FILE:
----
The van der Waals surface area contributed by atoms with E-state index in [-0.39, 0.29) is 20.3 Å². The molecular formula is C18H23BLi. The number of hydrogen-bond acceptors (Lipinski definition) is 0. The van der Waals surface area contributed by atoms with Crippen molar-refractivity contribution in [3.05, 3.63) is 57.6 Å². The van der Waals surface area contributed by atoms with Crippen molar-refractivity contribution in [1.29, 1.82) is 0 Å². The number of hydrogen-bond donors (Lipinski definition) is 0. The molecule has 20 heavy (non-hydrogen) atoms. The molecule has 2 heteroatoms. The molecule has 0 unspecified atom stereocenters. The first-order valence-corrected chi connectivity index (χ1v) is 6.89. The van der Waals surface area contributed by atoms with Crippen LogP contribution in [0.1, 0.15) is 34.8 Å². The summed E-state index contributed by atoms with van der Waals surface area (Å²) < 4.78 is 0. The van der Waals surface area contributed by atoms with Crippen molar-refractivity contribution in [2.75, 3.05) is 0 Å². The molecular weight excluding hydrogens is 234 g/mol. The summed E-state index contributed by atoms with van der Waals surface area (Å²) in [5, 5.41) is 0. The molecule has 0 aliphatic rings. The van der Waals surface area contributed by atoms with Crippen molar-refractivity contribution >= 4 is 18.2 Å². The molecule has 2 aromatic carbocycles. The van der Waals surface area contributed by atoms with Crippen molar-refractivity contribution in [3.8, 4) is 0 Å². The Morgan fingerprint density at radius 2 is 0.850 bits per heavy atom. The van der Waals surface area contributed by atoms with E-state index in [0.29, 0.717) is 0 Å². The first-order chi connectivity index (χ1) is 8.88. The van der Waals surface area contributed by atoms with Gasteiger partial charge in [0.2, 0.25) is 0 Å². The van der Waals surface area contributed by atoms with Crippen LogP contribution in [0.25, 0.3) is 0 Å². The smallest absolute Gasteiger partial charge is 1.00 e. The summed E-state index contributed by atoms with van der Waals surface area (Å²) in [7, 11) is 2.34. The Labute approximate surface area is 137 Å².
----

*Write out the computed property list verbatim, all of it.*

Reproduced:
The van der Waals surface area contributed by atoms with E-state index in [-0.39, 0.29) is 20.3 Å². The molecular formula is C18H23BLi. The number of hydrogen-bond acceptors (Lipinski definition) is 0. The van der Waals surface area contributed by atoms with Crippen molar-refractivity contribution in [3.05, 3.63) is 57.6 Å². The van der Waals surface area contributed by atoms with Crippen molar-refractivity contribution in [1.29, 1.82) is 0 Å². The number of hydrogen-bond donors (Lipinski definition) is 0. The molecule has 20 heavy (non-hydrogen) atoms. The molecule has 2 heteroatoms. The molecule has 0 unspecified atom stereocenters. The first-order valence-corrected chi connectivity index (χ1v) is 6.89. The van der Waals surface area contributed by atoms with Crippen LogP contribution in [0.1, 0.15) is 34.8 Å². The summed E-state index contributed by atoms with van der Waals surface area (Å²) < 4.78 is 0. The van der Waals surface area contributed by atoms with Crippen molar-refractivity contribution in [2.75, 3.05) is 0 Å². The molecular weight excluding hydrogens is 234 g/mol. The summed E-state index contributed by atoms with van der Waals surface area (Å²) in [5, 5.41) is 0. The molecule has 0 aliphatic rings. The van der Waals surface area contributed by atoms with Crippen molar-refractivity contribution >= 4 is 18.2 Å². The molecule has 2 aromatic carbocycles. The van der Waals surface area contributed by atoms with Crippen molar-refractivity contribution in [3.8, 4) is 0 Å². The Morgan fingerprint density at radius 2 is 0.850 bits per heavy atom. The van der Waals surface area contributed by atoms with E-state index in [0.29, 0.717) is 0 Å². The first-order chi connectivity index (χ1) is 8.88. The van der Waals surface area contributed by atoms with Gasteiger partial charge in [0.2, 0.25) is 0 Å². The van der Waals surface area contributed by atoms with Crippen LogP contribution in [0.25, 0.3) is 0 Å². The smallest absolute Gasteiger partial charge is 1.00 e. The summed E-state index contributed by atoms with van der Waals surface area (Å²) in [7, 11) is 2.34. The Labute approximate surface area is 137 Å².